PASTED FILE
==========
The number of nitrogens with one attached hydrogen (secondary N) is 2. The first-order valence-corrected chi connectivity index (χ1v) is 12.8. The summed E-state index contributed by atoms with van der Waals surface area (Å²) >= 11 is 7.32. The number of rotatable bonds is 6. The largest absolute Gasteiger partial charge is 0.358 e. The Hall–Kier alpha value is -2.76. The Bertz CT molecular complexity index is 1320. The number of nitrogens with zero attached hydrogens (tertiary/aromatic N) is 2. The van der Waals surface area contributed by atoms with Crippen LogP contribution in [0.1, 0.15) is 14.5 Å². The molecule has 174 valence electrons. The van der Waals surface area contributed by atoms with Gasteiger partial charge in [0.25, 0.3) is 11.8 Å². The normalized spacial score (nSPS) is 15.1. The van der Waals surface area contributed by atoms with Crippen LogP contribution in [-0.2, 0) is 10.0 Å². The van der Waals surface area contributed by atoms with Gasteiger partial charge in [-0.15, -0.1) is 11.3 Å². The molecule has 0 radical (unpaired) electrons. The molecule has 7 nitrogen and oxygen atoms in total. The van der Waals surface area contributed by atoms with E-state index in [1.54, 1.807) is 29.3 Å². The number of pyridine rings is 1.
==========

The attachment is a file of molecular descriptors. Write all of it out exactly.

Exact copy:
The number of nitrogens with one attached hydrogen (secondary N) is 2. The first-order valence-corrected chi connectivity index (χ1v) is 12.8. The summed E-state index contributed by atoms with van der Waals surface area (Å²) >= 11 is 7.32. The number of rotatable bonds is 6. The largest absolute Gasteiger partial charge is 0.358 e. The Hall–Kier alpha value is -2.76. The Bertz CT molecular complexity index is 1320. The number of nitrogens with zero attached hydrogens (tertiary/aromatic N) is 2. The van der Waals surface area contributed by atoms with Crippen LogP contribution in [0.1, 0.15) is 14.5 Å². The molecule has 174 valence electrons. The van der Waals surface area contributed by atoms with Gasteiger partial charge in [0.25, 0.3) is 11.8 Å². The normalized spacial score (nSPS) is 15.1. The van der Waals surface area contributed by atoms with Crippen LogP contribution in [-0.2, 0) is 10.0 Å². The van der Waals surface area contributed by atoms with Gasteiger partial charge in [-0.15, -0.1) is 11.3 Å². The molecule has 0 radical (unpaired) electrons. The molecule has 7 nitrogen and oxygen atoms in total. The van der Waals surface area contributed by atoms with E-state index in [1.54, 1.807) is 29.3 Å². The number of pyridine rings is 1.